European leaders’ agreement to expand a bailout fund to stem the region’s debt crisis only buys time as Greece will likely still leave the euro in the next decade, Harvard University economist Kenneth Rogoff said.
“It feels at its root to me like more of the same, where they’ve figured how to buy a couple of months,” Rogoff said as a compensated speaker at the Bloomberg FX11 Summit in New York yesterday. “It’s pretty darn clear the euro does not work, that it’s not a stable equilibrium.”
European leaders bolstered their crisis-fighting toolbox by boosting the heft of their rescue fund to 1 trillion euros ($1.4 trillion) and persuading bondholders to take 50 percent losses on Greek debt. Measures also included a recapitalization of European banks and a potentially bigger role for the International Monetary Fund in strengthening the bailout fund.
Stocks surged after the agreement, extending the biggest monthly rally for the Standard & Poor’s 500 Index since 1974. Treasuries sank, while the euro strengthened and metals and oil led a rally in commodities.
The euro appreciated as much as 2.5 percent, more than 3 cents, to $1.4247, the highest since Sept. 6, before closing at $1.4189 yesterday in New York. It was the biggest rally on an intraday basis since July 2010.
“My read of this is that the markets are cheered that they’re still alive,” said Rogoff, 58, a former International Monetary Fund chief economist. “Even in a fairly short period, doubts will start to grow again.”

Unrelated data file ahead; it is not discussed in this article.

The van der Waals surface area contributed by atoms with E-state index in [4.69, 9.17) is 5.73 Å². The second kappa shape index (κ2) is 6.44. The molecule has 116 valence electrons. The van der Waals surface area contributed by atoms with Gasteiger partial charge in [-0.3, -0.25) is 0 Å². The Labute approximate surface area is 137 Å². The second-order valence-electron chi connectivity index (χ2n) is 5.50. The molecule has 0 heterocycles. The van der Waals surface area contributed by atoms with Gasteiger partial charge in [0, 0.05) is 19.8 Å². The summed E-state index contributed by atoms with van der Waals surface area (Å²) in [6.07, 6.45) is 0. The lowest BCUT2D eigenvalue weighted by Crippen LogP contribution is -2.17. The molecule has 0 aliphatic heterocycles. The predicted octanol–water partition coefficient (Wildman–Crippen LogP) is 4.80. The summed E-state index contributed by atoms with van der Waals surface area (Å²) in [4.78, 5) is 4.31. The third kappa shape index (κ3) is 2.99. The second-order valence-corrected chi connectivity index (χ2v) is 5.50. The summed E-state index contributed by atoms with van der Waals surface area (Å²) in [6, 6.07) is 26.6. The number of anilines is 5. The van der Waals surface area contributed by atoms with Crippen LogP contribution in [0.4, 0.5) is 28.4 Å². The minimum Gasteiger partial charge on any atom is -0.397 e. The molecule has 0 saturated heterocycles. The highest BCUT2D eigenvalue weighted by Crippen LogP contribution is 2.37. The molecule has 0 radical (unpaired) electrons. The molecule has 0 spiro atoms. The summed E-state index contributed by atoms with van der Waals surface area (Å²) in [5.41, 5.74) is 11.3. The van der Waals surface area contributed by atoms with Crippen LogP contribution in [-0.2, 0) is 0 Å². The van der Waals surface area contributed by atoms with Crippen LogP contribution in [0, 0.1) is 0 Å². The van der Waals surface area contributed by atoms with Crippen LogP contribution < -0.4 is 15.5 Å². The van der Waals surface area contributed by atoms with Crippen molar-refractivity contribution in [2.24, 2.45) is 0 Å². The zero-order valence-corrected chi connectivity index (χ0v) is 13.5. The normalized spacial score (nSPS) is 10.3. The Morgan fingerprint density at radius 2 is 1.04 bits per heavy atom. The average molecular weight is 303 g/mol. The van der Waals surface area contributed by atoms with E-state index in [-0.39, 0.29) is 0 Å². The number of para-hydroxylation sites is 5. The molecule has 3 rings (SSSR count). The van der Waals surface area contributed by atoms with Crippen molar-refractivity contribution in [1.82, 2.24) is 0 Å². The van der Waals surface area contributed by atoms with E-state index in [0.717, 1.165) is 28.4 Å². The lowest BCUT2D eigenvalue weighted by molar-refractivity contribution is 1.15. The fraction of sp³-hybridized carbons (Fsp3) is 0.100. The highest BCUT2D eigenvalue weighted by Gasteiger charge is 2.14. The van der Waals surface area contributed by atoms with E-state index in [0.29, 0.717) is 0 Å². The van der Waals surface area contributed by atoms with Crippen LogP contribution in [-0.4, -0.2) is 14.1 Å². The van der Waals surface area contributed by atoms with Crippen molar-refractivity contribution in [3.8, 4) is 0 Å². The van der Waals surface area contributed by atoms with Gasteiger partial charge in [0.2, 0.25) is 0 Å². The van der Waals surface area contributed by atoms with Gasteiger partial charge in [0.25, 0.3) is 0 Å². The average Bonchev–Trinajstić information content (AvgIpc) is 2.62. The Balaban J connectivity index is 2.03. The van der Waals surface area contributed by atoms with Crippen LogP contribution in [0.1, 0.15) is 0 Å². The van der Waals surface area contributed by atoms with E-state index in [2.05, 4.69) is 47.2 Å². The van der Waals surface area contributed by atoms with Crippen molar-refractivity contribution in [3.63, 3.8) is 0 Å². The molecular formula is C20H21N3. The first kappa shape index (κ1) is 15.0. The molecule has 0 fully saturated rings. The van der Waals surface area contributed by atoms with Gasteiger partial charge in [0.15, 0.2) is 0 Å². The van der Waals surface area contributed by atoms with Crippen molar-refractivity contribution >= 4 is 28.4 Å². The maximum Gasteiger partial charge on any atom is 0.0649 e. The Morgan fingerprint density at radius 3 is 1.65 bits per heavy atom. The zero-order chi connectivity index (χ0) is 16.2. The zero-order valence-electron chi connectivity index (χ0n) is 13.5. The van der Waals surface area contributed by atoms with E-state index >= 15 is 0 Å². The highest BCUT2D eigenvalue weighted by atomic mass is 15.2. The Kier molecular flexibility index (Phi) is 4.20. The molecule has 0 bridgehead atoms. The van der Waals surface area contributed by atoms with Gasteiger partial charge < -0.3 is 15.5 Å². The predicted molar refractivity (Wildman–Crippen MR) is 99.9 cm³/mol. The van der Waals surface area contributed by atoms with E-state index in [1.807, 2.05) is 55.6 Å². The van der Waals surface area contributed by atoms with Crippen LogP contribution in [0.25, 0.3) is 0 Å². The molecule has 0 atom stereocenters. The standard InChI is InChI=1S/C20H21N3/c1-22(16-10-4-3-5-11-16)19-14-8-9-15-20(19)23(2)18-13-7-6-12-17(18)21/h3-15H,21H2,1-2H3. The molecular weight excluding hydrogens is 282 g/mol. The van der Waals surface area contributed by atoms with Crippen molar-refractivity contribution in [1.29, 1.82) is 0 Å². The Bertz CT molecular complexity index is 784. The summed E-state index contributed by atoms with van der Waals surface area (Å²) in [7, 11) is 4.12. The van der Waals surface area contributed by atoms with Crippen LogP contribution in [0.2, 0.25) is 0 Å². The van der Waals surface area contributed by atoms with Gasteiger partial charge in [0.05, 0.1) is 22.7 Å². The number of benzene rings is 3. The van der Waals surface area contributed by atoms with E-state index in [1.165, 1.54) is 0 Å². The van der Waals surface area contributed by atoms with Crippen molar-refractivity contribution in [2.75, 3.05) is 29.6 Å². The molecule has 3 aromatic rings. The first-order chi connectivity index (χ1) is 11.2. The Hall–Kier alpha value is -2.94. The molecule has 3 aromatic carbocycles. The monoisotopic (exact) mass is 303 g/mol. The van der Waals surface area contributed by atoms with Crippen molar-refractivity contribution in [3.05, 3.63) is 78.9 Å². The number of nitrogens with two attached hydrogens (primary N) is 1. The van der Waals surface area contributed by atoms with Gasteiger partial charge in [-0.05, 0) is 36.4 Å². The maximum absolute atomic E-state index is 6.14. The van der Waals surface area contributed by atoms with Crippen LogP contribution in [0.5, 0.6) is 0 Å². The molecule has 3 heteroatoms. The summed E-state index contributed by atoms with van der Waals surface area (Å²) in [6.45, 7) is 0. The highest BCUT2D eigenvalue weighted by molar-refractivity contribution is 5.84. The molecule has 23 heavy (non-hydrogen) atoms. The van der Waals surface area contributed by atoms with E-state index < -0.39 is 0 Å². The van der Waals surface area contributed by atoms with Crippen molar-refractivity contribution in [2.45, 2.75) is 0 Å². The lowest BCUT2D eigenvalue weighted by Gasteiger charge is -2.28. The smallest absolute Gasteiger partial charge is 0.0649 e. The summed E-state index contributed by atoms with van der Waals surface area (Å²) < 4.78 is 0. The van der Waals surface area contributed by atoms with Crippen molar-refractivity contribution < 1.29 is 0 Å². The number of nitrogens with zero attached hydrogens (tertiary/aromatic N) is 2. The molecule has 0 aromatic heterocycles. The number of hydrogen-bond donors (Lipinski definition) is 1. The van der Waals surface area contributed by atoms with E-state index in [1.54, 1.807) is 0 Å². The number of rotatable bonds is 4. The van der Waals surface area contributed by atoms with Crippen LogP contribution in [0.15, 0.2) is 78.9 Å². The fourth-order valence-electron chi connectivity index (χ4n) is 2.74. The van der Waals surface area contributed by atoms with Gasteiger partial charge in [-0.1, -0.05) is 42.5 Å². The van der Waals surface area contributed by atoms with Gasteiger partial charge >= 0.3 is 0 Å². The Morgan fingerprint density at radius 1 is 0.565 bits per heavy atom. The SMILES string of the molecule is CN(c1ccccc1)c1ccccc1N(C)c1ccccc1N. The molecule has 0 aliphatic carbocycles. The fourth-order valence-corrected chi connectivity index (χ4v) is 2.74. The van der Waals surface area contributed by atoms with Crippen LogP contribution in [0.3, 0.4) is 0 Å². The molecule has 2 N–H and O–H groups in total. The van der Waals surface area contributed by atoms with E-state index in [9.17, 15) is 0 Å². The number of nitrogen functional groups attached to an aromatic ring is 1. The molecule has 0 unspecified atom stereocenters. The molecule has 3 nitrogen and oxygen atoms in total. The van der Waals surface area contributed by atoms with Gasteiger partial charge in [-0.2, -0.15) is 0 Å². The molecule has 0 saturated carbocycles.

Debt to GDP
Still to be worked out in negotiations, which may fall prey to fresh bouts of political infighting and investor revolt, is just how the firepower of the 440 billion-euro rescue facility will be leveraged and what banks will get in return for accepting the Greek haircut. As next week’s Group of 20 summit looms, nations from Greece to Italy remain under pressure to restore fiscal order and the onus is on a Mario Draghi-run European Central Bank to keep buying bonds.
One goal of the agreement is to lower Greece’s debt as a percentage of gross domestic product to 120 percent. Nations historically have run into trouble when public debt exceeds about 90 percent of GDP, according to Rogoff.
“I don’t think there’s any doubt that we’ll see more defaults beyond Greece,” Rogoff said. “The interesting question is will all the countries in the euro still be in the euro? My answer to that is no.”
There’s at least as much as an 80 percent chance that Greece will leave the 17-nation common currency in the next 10 years, he said.
Even after yesterday’s gains, the bonds of some of Europe’s most-indebted countries are still trading near their historical lows. Greece’s two-year yield slid 285 basis points to 76.9 percent yesterday, compared with an average of 27 percent in the past year. Italy’s 10-year yield, which averaged 4.93 percent in the past 12 months, fell five basis points to 5.87 percent yesterday.
“There’s just too many inconsistencies,” Rogoff said. That multiple independent countries are using a common currency “is missing some big things and it’s just not in equilibrium.”
“This Time Is Different,” a book he co-wrote with Carmen Reinhart, a senior fellow at the Peterson Institute for International Economics in Washington, said that a recovery after a financial crisis is especially protracted and that higher levels of debt tend accompany slower growth.
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